|January 2004 · Vol. 16, No. 1
Defect-directed reconstruction: The common-sense technique for rectocele repair
Thanks to the discovery that tears—not attenuation and disintegration—are the primary reason for connective tissue defects, we can now eliminate rectocele using a simple, standard stitching technique.
Dr. Grody is professor, obstetrics and gynecology, and senior attending consultant, Division of Female Pelvic Medicine and Reconstructive Surgery, Department of Obstetrics and Gynecology, University of Medicine and Dentistry of New Jersey—Robert Wood Johnson Medical School, Cooper University Hospital,
Tears can almost always be identified without difficulty with the aid of edge-grasping clamps at surgery and a rectal examining finger.
We can restore the natural anatomic integrity of the rectovaginal septum by reuniting the torn edges, thus eliminating the rectocele.
The most common tears are transverse. Others include U-shaped, linear, and combined tears.
Why did it take us 2 centuries to learn how to do it right? Posterior pelvic repair for the correction of rectocele combined with restoration of the perineal body has been on gynecologic OR schedules since time immemorial, so one would think we knew what we were doing. Yet only in the past 10 years has there been progressive general recognition of the true nature of the anatomic lesions responsible for rectocele formation, thereby finally pointing us in the right direction.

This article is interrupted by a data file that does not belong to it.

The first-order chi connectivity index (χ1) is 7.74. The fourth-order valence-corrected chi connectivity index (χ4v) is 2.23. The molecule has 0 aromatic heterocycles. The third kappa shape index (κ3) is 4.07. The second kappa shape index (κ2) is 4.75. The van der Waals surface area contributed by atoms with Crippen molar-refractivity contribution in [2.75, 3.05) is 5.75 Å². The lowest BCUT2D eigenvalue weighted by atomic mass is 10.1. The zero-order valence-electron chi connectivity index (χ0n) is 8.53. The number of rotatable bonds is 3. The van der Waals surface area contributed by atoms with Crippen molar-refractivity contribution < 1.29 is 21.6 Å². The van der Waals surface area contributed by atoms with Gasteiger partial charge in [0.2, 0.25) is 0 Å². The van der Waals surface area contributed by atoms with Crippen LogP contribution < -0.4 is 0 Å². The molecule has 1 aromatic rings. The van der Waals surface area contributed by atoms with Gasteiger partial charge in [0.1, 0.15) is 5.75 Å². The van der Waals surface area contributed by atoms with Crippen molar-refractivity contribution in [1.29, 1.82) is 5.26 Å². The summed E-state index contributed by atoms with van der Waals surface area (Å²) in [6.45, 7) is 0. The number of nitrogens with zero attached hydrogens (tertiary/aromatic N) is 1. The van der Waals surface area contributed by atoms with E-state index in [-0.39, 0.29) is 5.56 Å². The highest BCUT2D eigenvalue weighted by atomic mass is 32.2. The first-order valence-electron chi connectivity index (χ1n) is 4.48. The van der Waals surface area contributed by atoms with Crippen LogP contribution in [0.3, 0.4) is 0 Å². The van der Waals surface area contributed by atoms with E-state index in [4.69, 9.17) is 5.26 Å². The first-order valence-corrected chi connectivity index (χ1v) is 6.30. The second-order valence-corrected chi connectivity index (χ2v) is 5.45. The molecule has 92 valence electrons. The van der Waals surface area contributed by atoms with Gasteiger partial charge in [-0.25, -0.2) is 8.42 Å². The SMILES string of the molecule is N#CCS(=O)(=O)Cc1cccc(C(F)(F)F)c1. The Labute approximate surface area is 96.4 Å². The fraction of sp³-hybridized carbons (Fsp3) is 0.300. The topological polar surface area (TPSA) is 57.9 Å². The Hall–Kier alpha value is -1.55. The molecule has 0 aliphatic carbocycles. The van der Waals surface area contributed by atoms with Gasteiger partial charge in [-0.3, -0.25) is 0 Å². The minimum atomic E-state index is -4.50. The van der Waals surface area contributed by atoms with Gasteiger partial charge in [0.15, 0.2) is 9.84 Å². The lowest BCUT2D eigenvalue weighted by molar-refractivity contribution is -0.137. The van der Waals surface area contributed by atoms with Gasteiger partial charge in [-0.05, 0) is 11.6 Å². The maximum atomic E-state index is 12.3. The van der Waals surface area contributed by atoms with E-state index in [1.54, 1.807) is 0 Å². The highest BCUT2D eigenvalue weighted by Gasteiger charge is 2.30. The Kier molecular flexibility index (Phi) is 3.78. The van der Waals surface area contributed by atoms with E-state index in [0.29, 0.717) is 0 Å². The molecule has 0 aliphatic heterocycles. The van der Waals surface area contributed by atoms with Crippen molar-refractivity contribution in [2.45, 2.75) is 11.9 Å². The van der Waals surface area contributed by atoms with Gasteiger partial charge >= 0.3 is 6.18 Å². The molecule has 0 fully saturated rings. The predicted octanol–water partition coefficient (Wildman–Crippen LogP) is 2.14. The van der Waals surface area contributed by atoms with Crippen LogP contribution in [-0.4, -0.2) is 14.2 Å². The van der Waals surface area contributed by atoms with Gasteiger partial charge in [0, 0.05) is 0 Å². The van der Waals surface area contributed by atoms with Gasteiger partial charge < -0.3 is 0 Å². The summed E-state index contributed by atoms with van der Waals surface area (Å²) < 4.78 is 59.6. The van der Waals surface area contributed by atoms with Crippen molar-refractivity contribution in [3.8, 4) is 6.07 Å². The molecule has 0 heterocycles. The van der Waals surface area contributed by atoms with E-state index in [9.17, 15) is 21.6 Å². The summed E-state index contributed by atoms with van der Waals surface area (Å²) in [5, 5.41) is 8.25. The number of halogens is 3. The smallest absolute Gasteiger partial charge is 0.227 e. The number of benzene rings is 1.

Although it was always assumed, correctly, that the major factor initiating rectoceles is tissue trauma sustained in vaginal birth, traditionally we were taught, and we believed, that the end result was attenuation and deterioration of the rectovaginal septum (RVS) connective tissue. Similar tissue changes also initiated at vaginal delivery were ascribed to the proximal and distal connective tissue attachments of the RVS, respectively; the cardinal-uterosacral ligament complex; and the perineal body—but tears were never entertained in our perceptions. We know, as emphasized by Nichols in the 1960s and 1970s,1-3 that all of these elements, together with the bilateral RVS connection to levator fascia plus the levator plate of the pelvic floor, constitute the normal vaginal axis when all elements are intact.